“The location of this shoot was mainly filmed in a specially constructed river set where we could hold the shrimp for a short time while we filmed their behaviour and details, we also filmed in the wild to be used together with these more detailed shots… These river shrimps we filmed has been one of the hardest animals I have ever filmed.” And continues…” We spent long nights just waiting for behavior, but other night packed with filming and when filming in the rapids at night we had a safety team keeping us from falling into the river as it rushes past us at, I could feel the speed of the river on my back, all lit by a few lights to allow us to film the fluorescence and matching behavior“.
What special gear did you use?
“Another complication with our shoot was that the action took place underwater so not only did we want to add movement to the shots while filming we also wanted to film underwater with the Lowa Probe lens. This is often hard to mount but with the Cartoni Spin Head we had the ability to mount underslung so that it was very close to the water’s edge but still allowing full movement. When using the long probe lens mounting it correctly is one challenge but the other is being able to mount it and add motion to the shots. The Spin Head allowed us to do robotic type moves (often only found in animation films) in a lighter weight package.”
The Spin Head can be rotated 360 degrees, so you can film your tiny shrimp from any angle without having to move the camera. This makes it possible to film tiny animals in a creative way, without any disturbance from the camera movement. The Cartoni Spin Head is also a tripod head that allows users to quickly and easily spin their camera around to get the perfect shot. It is made of lightweight aluminum and has a built-in spirit level for accurate alignment. It also has a quick-release plate for easy attachment and removal of the camera. The Lowa Probe lens is a special lens that is designed to film underwater, and it gives a smooth and realistic look to the footage. “We managed to get some great footage and it really helped to add movement and life to the shots. Often the problem when focusing on very small subject, is that moving the camera can make a lot of disturbance in the shot unless on a slider system. With the use of the Spin Head, we could move the camera in several plains across the filming area following the animal as it moved around.”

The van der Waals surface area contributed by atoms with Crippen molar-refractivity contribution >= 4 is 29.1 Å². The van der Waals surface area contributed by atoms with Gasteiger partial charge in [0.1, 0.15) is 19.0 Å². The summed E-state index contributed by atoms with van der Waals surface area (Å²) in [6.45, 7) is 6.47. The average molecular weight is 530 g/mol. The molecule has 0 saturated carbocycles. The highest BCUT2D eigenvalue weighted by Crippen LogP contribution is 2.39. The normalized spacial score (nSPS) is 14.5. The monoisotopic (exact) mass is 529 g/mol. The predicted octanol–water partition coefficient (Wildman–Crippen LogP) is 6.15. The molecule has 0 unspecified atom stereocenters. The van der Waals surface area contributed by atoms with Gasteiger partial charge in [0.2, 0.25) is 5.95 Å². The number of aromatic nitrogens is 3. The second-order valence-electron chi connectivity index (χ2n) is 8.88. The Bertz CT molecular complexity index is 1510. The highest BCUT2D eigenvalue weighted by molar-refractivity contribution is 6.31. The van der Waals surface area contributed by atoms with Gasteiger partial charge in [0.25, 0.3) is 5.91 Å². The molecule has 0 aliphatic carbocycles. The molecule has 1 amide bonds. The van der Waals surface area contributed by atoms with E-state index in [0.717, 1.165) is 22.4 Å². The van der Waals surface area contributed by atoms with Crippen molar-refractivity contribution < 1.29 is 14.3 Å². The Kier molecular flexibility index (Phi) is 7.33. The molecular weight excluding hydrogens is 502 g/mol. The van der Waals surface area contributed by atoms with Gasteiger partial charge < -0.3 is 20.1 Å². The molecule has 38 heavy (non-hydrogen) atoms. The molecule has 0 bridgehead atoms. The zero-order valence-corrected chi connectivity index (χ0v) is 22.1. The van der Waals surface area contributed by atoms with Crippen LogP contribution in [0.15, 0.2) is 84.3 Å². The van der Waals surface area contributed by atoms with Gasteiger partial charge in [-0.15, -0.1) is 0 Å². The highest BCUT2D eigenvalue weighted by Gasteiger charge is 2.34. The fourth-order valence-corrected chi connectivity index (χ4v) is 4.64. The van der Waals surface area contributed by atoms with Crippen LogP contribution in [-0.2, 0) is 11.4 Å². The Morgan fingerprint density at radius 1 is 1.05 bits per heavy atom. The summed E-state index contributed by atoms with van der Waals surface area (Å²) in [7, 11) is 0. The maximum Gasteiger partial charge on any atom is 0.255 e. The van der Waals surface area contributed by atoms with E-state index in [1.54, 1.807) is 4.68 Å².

Duncan continues…” The dampening and the Fluid Head in every axis really gave us creativity to smoothly spin around an object or slowly drift across the back of an animal, it was a real game changer when filming very small subjects. The mounting of the Spin Head was quite straight forward. It was off a scaffold H frame supported by four Avenger Stands, with a 150mm bowl mount Slider put underslung so that you could move the Spin Head left to right, but still utilise the full possibilities if movements underneath. It really opened doors to the possibilities of cinematic movement in your shots. I think one of my favourite things that the Cartoni Spin Head is it allows you to create moves while filming. I have used other motion control rigs which you sit electronically but this often is time intensive to set keyframes and can be as reactive to the subject you are filming. I feel the Spin Head if used in more classic scenarios like interviews, observation documentary or drama when the area you’re working with is localised, the DOP or Director will be able to react to the subject they are filming more often and add movements not previously seen in the filming world, to show different angles to a familiar story. I think the Spin Head would be great for a sports documentary as it would be able to capture the action from all different angles and really give the audience a sense of being in the middle of the game.”